What a 650% Increase in Targeted Open Source Software Hacks Tells Us

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The 650% increase in targeted attacks primarily targeted supply chains. Supply chains were already suffering from pandemic-related vulnerabilities. These vulnerabilities have led to an influx of open-source software creation aimed at improving supply chains – forced by the pandemic to find new ways to operate. What quickly became apparent was that the supply chain software was anything but secure. The result has been chaos for businesses and consumers. Below we will see what exactly happened and if it was preventable.

The sharp rise in open source supply chain software hacks

Numerous articles online detail the sharp increase in open source supply chain software hacks. A 650% increase in supply chain software hacks alone is an astronomical increase – and that’s not even taking into account the typical annual increase in cyberattacks that happen anyway. There are two direct links to the spike in supply chain software hacks – how they were developed and the pandemic. Application Security Best Practices involve consistent patching and prioritization of remediation operations, but with the time constraints of the pandemic, there just wasn’t the time.

The other factor is the time constraints – and the pressure that developers face – to develop software that would facilitate the entire supply chain. Open-source was the natural choice because it facilitates mass collaboration, which, in turn, contributed to the rapid creation and distribution of software. The result, however, was software with inherent security vulnerabilities that hackers latched onto. They did this by infiltrating software packages and distributing malicious code throughout the supply chain.

The problem with open source software packages is that they usually reside in online repositories. Multiple companies will use supply chain software in a wide range of applications, which means repositories become a reliable and scalable channel for malware distribution. In other words, hackers know they are reliable with multiple entry points and can then easily scale their attack across the entire supply chain.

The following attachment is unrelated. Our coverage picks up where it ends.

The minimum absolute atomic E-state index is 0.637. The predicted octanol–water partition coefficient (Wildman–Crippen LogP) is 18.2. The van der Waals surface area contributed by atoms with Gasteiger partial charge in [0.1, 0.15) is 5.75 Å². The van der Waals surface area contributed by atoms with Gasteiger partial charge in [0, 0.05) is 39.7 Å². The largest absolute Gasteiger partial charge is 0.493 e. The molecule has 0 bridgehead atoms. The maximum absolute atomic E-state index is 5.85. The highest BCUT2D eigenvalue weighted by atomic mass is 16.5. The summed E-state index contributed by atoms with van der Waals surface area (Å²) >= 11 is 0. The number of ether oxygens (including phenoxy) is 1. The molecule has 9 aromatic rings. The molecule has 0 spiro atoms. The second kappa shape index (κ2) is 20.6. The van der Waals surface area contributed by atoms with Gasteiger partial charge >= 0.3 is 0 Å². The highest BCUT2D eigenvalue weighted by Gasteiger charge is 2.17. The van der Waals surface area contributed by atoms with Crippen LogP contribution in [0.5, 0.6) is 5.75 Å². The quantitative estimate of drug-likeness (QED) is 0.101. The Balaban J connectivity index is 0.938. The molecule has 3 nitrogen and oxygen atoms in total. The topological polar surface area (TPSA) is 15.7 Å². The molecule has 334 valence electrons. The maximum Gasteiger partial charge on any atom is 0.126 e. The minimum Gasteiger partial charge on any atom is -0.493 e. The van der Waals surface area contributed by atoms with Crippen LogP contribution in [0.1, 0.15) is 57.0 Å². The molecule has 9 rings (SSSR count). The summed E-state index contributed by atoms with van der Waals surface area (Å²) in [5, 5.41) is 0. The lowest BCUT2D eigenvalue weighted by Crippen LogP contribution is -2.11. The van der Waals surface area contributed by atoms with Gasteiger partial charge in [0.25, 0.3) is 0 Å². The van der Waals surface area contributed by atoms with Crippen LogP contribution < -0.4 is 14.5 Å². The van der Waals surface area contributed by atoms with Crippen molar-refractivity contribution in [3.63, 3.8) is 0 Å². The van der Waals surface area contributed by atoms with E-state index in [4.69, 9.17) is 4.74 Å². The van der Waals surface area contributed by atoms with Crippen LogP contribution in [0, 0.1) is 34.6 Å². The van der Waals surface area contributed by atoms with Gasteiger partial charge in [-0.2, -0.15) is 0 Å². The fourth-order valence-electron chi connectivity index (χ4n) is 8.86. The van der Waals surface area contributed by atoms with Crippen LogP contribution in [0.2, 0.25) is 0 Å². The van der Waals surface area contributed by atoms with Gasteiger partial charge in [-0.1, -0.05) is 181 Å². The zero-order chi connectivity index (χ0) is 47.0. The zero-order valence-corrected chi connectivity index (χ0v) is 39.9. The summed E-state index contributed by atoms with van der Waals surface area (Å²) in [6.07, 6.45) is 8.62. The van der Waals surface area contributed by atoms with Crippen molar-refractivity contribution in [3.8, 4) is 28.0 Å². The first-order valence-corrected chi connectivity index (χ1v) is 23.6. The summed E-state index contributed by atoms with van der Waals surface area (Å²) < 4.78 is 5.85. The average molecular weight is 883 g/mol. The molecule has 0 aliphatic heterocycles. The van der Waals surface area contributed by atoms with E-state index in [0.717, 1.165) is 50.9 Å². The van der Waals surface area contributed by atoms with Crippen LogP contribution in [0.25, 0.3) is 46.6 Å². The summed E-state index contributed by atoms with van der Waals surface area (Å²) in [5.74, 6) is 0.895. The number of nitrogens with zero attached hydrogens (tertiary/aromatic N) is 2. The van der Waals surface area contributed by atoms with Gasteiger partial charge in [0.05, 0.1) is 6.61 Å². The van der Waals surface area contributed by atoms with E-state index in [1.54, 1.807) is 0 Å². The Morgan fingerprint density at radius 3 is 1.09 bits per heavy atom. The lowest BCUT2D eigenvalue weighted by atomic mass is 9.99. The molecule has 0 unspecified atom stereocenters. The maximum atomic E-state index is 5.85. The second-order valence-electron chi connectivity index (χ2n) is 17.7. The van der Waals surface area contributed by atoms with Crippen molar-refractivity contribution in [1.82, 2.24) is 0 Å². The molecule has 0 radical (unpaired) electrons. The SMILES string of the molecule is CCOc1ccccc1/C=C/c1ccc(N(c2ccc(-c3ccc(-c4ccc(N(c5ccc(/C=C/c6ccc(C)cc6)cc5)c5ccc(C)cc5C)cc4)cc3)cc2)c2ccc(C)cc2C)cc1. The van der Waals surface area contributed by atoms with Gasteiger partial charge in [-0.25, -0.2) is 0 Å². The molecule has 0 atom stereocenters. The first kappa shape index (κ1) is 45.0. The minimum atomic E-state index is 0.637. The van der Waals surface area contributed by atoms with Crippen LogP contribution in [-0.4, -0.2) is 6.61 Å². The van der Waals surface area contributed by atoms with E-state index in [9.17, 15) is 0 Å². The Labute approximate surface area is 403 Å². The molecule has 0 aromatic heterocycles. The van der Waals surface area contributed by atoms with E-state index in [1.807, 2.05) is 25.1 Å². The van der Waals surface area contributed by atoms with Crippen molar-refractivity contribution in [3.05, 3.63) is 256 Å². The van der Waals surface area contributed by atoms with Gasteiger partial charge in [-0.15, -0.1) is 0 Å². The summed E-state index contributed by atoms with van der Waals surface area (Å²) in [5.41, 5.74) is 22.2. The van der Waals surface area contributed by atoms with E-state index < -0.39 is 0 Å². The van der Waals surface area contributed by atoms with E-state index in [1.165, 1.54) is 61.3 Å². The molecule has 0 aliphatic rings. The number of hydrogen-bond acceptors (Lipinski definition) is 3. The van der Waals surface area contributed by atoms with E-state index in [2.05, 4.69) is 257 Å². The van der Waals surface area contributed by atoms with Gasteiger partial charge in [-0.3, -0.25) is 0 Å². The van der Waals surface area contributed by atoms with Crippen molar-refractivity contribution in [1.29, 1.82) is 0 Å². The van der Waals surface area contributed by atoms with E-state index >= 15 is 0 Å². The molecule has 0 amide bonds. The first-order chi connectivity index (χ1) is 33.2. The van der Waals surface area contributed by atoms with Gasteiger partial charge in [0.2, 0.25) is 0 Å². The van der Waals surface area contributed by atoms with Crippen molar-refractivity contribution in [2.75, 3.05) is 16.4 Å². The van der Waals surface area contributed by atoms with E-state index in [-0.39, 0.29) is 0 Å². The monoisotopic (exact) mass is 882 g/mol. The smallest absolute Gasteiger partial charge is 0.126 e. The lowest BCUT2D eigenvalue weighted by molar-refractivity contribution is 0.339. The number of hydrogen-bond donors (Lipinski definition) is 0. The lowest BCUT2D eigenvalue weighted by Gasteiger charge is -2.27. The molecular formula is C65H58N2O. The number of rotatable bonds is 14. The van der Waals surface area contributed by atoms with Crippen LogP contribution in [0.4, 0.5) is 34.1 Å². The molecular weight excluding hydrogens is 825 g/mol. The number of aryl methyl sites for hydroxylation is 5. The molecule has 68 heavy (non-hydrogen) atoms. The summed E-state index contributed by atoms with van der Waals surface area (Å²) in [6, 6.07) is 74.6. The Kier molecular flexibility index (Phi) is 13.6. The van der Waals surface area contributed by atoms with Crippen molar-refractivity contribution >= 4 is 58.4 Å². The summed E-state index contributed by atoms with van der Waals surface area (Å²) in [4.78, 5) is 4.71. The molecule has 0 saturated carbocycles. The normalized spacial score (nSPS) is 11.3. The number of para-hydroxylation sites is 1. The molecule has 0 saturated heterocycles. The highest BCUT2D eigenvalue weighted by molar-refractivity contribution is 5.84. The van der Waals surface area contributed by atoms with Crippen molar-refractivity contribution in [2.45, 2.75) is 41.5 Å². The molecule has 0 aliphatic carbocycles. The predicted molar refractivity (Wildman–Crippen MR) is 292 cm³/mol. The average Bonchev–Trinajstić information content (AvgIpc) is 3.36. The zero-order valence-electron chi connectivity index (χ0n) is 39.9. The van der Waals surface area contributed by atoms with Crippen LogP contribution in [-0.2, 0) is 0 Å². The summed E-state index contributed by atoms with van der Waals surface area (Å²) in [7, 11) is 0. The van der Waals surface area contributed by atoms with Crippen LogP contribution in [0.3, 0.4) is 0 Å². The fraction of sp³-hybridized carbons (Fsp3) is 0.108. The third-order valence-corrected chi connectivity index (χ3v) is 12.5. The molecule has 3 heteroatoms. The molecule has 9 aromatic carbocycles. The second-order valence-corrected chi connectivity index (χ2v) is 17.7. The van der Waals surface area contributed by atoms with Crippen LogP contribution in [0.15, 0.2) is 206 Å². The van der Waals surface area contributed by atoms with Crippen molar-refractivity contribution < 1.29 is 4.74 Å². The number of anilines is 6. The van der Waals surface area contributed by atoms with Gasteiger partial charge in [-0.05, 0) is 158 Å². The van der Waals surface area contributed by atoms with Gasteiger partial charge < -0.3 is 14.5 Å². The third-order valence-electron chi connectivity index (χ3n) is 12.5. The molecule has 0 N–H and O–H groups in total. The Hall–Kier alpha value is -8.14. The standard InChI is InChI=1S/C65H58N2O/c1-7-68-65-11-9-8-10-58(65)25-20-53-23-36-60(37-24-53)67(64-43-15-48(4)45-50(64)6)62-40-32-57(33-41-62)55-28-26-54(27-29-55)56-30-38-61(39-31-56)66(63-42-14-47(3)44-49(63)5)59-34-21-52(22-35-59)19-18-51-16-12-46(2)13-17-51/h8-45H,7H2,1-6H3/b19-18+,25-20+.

The general increase in cyberattacks

Open source supply chain software hasn’t been the only target of cybercriminals – businesses and organizations are victims of online attacks every day. On average, it’s about 30,000 attempts per day. Phishing emails are one of the most common entry points, so much so that many companies run regular trainings to highlight the problems that phishing emails can cause. Ransomware, for example, is often distributed using phishing emails. All it takes is one employee to open an email link they shouldn’t, and an entire system can be compromised.

Notably, the tech giant Acer fell victim to a phishing email scam that allowed ransomware malware to enter the company’s system and demand payment of $50 million to resume normal operations. Acer paid, but the company’s sensitive data was still leaked all over the internet. Another entry point is weak or leaked passwords. Ubisoft is an example of a company that recently took the precautionary step of requiring all employees to change their passwords after a recent hack into their system.

The result of a successful hack is chaos for businesses and consumers. As in the example of the $50 million ransomware payment that Acer had to pay, the damage is often financially heavy. Reputation is also at stake; many companies need to regain their reputation with consumers who may fear that their sensitive information will leak again.

Can we prevent them?

The increase in cyberattacks calls into question their preventability. Hackers now have access to sophisticated technology that can infiltrate even the most armored software. One example is the fintech technology that most of us can no longer live without: mobile banking. Hackers have developed technology that can send text messages to online bankers in the same text track as their own banks, making the message appear to be from the bank.

This is just one example of the current state of technology. Still, there are some things businesses and consumers can do to protect sensitive information. Using Ubisoft’s example, encouraging regular password changes and ensuring those passwords are strong enough to not be easily predicted can prevent hacks.

Sometimes prevention falls on developers and the software or applications they develop. Taking the time to implement robust and rigorously tested coding could have prevented many attacks that have occurred on supply chain software.

Google’s commitment to improving supply chain software

Many big tech giants are looking to secure supply chain software and provide businesses and consumers with the assurance they need that hackers won’t infiltrate the system. Google is one such company. An update on Google’s blog revealed that the company will soon release access to the software packages it uses within Google. The idea is that Google will give users access to secure apps they can trust. That is, assuming Google knows what it’s doing when it comes to choosing reliable software.

The release of the software will be previewed in late 2022 and will go live in early 2023. It will launch on Google Cloud and is officially called Google’s Assured Open Source Software Service.

The surge in open-source supply chain software attacks has leveled off somewhat, but more needs to be done to secure supply chains that now rely heavily on software. With the introduction of services such as those Google will soon offer, supply chains are expected to recover and find new ways to secure the entire supply chain.

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